The peso could strengthen to the 30-level against the dollar next year as investors continue to flood emerging markets regardless of the outcome of the US elections on Tuesday, an investment bank said.
In its latest research note, Bank of America-Merrill Lynch (BofA) said it expects the peso to average 41 to a dollar by the first quarter of 2013, before appreciating further to 39.80 for the rest of the year.
BofA’s forecasts are stronger than the government’s official assumption of 42-45 next year. The peso closed at 41.18 on Wednesday, the last trading day before the holidays.
A strong peso, while making imports cheaper, also makes export products expensive abroad, possibly denting demand. It also trims the value of remittances from overseas Filipinos.
“In our view, there is still further upside to EMFX (emerging market foreign exchange) in the near term. PMI data has been decent for September following the US Fed meeting, and we think investors will continue to push currencies higher as they await further confirmation of improved activity,” BofA explained.
The US, considered as investors’ safe haven, has been struggling to boost growth four years after the global financial crisis. Its central bank, the US Federal Reserve, said on September it is embarking on a third round of bond-buying program meant to flood the economy with cash to boost demand and growth.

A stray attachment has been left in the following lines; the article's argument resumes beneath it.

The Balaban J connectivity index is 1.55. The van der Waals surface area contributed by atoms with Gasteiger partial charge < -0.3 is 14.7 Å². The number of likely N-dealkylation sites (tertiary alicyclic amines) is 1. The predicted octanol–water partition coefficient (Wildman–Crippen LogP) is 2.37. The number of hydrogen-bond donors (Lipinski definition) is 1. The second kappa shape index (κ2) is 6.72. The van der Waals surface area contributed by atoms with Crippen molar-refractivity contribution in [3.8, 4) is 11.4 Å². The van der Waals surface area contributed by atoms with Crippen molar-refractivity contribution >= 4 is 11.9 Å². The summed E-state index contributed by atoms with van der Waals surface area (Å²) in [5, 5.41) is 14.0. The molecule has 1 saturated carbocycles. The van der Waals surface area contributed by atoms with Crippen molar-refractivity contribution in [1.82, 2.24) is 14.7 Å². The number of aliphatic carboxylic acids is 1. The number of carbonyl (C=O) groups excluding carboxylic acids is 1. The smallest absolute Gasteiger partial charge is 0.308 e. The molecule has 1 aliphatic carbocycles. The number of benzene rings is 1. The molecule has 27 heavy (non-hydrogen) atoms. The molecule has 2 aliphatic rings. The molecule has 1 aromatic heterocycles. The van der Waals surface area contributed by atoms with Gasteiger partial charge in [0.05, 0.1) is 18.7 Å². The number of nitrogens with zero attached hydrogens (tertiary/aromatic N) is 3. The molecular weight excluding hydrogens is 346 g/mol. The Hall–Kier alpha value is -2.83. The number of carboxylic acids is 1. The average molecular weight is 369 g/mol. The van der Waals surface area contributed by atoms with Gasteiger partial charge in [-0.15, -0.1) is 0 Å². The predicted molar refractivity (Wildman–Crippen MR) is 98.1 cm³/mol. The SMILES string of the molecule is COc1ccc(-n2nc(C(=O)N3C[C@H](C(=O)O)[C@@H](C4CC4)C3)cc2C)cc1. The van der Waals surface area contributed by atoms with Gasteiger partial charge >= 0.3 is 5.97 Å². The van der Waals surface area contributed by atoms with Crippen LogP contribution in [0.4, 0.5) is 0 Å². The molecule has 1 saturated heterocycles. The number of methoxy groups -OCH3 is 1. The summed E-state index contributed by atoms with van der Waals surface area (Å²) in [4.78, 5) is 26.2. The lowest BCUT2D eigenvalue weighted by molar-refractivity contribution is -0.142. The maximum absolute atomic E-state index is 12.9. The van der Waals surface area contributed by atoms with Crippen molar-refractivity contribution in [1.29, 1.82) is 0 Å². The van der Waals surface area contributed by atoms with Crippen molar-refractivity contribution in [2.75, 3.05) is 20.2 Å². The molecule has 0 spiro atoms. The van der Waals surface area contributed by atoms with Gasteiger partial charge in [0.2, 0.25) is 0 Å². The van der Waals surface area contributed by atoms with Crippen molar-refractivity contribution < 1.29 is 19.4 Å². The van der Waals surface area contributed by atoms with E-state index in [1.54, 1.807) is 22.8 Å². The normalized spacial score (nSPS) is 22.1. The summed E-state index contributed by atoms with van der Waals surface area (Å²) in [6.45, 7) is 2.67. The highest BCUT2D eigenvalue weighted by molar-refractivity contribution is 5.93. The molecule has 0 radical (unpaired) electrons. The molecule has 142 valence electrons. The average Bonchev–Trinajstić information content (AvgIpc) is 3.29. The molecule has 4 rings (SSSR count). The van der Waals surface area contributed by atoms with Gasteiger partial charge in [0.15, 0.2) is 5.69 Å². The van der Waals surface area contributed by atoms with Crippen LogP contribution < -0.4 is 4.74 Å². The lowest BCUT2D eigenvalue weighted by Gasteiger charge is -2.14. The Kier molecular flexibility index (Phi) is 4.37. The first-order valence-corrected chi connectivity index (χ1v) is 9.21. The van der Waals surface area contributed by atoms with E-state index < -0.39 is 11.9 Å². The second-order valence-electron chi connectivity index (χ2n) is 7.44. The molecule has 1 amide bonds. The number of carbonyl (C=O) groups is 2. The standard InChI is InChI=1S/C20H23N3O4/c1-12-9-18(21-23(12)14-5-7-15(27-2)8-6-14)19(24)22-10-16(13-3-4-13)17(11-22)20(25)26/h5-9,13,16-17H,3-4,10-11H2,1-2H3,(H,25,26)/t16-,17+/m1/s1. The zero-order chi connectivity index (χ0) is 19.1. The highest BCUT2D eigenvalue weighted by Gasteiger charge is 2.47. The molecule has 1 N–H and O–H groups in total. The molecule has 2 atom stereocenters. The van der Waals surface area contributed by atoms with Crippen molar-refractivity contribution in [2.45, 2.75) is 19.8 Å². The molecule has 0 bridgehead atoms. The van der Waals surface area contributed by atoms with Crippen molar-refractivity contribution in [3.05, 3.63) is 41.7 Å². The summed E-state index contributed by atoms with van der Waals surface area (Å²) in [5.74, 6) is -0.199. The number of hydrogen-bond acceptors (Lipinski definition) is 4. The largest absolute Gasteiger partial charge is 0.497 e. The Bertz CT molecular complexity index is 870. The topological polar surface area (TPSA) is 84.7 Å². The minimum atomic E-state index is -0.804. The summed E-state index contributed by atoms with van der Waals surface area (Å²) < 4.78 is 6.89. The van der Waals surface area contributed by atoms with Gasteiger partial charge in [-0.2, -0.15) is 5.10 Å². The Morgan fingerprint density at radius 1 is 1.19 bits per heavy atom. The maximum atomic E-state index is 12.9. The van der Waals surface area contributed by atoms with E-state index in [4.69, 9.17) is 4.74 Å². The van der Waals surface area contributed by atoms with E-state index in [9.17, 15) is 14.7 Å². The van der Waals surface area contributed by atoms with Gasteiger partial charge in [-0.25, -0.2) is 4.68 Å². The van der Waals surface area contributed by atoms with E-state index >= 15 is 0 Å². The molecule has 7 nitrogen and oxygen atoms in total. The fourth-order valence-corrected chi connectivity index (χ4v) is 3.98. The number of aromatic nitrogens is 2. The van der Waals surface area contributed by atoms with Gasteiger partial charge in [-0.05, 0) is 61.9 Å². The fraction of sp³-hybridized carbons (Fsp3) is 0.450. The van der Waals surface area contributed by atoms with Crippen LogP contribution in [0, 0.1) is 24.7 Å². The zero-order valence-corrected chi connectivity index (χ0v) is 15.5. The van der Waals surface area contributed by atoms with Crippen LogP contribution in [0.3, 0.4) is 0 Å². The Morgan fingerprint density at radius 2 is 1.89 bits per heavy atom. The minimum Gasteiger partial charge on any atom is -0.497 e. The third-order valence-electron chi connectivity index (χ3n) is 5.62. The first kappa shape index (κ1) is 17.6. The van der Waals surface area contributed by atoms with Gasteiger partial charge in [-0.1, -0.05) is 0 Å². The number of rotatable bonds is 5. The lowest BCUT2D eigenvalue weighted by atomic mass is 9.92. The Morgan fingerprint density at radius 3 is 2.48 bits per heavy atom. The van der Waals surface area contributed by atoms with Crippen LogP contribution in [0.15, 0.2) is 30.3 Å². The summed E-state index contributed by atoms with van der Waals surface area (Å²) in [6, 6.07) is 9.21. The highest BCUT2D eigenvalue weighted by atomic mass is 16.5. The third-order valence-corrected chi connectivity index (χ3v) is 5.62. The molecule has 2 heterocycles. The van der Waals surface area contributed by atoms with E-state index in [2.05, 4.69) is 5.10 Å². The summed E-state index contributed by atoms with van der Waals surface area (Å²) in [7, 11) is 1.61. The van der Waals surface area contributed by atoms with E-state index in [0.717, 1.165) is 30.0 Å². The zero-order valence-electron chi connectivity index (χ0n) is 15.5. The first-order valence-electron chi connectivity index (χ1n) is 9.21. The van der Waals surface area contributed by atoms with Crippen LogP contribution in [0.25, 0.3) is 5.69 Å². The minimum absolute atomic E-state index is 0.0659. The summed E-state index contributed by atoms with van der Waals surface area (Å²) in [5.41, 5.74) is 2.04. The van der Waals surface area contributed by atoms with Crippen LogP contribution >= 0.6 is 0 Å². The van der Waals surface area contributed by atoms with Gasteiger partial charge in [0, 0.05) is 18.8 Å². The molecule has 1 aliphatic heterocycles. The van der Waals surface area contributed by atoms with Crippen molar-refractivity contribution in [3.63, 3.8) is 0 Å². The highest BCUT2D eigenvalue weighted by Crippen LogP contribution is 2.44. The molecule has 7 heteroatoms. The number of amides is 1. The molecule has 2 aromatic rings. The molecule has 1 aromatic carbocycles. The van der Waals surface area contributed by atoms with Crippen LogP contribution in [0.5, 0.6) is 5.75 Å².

The Fed announcement came after US manufacturing activity hit 51.5 in the purchasing managers’ index (PMI) in September, similar from August. A reading above 50 indicates expansion.
A strong US manufacturing performance signals economic recovery for the world superpower and thus, should drive investors to invest in risky assets such as the peso.
The outcome of the US elections will also only have “neutral” effect to emerging market currencies like the peso, which BofA expects to trade at an average of 42 this quarter.
“Market pricing of an Obama victory is mild USD (US dollar) negative. (Mitt) Romney victory, USD positive,” it said.
This indicated that the market may view a re-election of US President Barack Obama positively, giving them confidence to acquire risky assets and thus lowering the dollar’s value. In contrast, a Romney victory is predicted to drive investors to safe havens like the dollar, contributing to its appreciation.
“Both a Romney win and Great Rotation pose upside risks to US rates. Historical evidence suggests this would be bearish for EM rates but neutral for EMFX overall – though with significant differentiation within it,” BofA said.
In an effort to tame the peso’s appreciation, the Bangko Sentral ng Pilipinas (BSP) slashed its policy rates by another 25 basis points last Oct. 25, bringing them to new record-lows of 3.5 percent and 5.5 percent for overnight borrowing and lending, respectively.